Two years ago, Michelle Wie not only helped the U.S. retain the Solheim Cup, the biennial match between the U.S. and Europe that starts Friday at Ireland’s Killeen Castle, she also won over many naysayers with her team spirit, which helped bring her out of her shell. This week Wie is representing her country again, but she still feels like a rookie.
“I think it’s kind of a feeling for me when I was a freshman in high school, kind of that buttery, nervous feeling, really not sure, kind of playing with the big girls,” said Wie in her presser Tuesday. “Now it feels like I’m a sophomore where you see the younger kids come in, but at the same time you’re not a veteran at these things. It’s still new for me, especially me being the first time in Europe, I feel like a rookie.
“Everything’s a new experience. I think every time you never know what to expect, and it’s just a wave of excitement. I’m really excited to see what’s going to happen this week.”
In other Wie-related news, I found this part of the presser interesting:
Q. Were you aware of something that Annika Sorenstam said a few weeks ago where she said that you weren’t concentrating full-time on professional golf and that perhaps as such you couldn’t expect to attain what people expect of you until you do so? What did you feel about that and what is your impression of what college life has done for you?
MICHELLE WIE: I think that going to college is a very good decision for me. I think it’s a very personal decision. I think that growing up I didn’t have the normal childhood, per se, growing up in the spotlight. Obviously, very connected at the hip with my parents, going to every tournament and spending a lot of time together.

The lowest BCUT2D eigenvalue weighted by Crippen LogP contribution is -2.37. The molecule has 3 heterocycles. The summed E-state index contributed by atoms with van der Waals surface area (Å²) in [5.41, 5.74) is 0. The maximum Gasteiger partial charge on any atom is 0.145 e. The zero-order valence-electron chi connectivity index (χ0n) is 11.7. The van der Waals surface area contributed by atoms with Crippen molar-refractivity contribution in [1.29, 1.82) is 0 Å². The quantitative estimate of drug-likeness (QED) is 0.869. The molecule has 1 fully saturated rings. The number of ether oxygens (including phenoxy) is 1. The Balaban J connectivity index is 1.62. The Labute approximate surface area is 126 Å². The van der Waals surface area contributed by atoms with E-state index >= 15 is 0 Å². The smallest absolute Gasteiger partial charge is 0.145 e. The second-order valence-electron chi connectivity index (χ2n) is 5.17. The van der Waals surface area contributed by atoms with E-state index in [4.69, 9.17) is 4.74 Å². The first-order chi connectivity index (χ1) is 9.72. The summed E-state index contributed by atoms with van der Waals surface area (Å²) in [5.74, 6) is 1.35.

I think for me going to college was a step for me to grow up, for me to go out there in the real world and kind of live out by myself and get an education. I think going to Stanford was one of my biggest goals since I was 4. So I think going there was a great accomplishment of mine. I’ve never felt so proud when I got that acceptance letter for me to go. It was a very personal decision. I don’t regret it at all.
I think over the last four years I’ve played in the same amount of tournaments that everyone else has played. I’ve put in the same amount of hours that everyone else puts in. If anything, my grades had an effect to it.
So I think it was a good decision of mine. I still work hard, maybe even harder to make up for it, but I think that it was a good decision of mine. I’m happy. I think that it’s done a lot for me personally and for my game as well, too, because I think I’ve matured a lot, hopefully. But I think it will be good once I graduate.
CHRISTINA KIM: Since you were four?
MICHELLE WIE: Yeah, my dad couldn’t get in, so I wanted to get in. My grandpa taught there, and both my auntie and uncle taught there, so kind of a legacy school for me.
Great answer, and the full presser is a fun, good read, which you can check out here.
(AP Photo/Peter Morrison)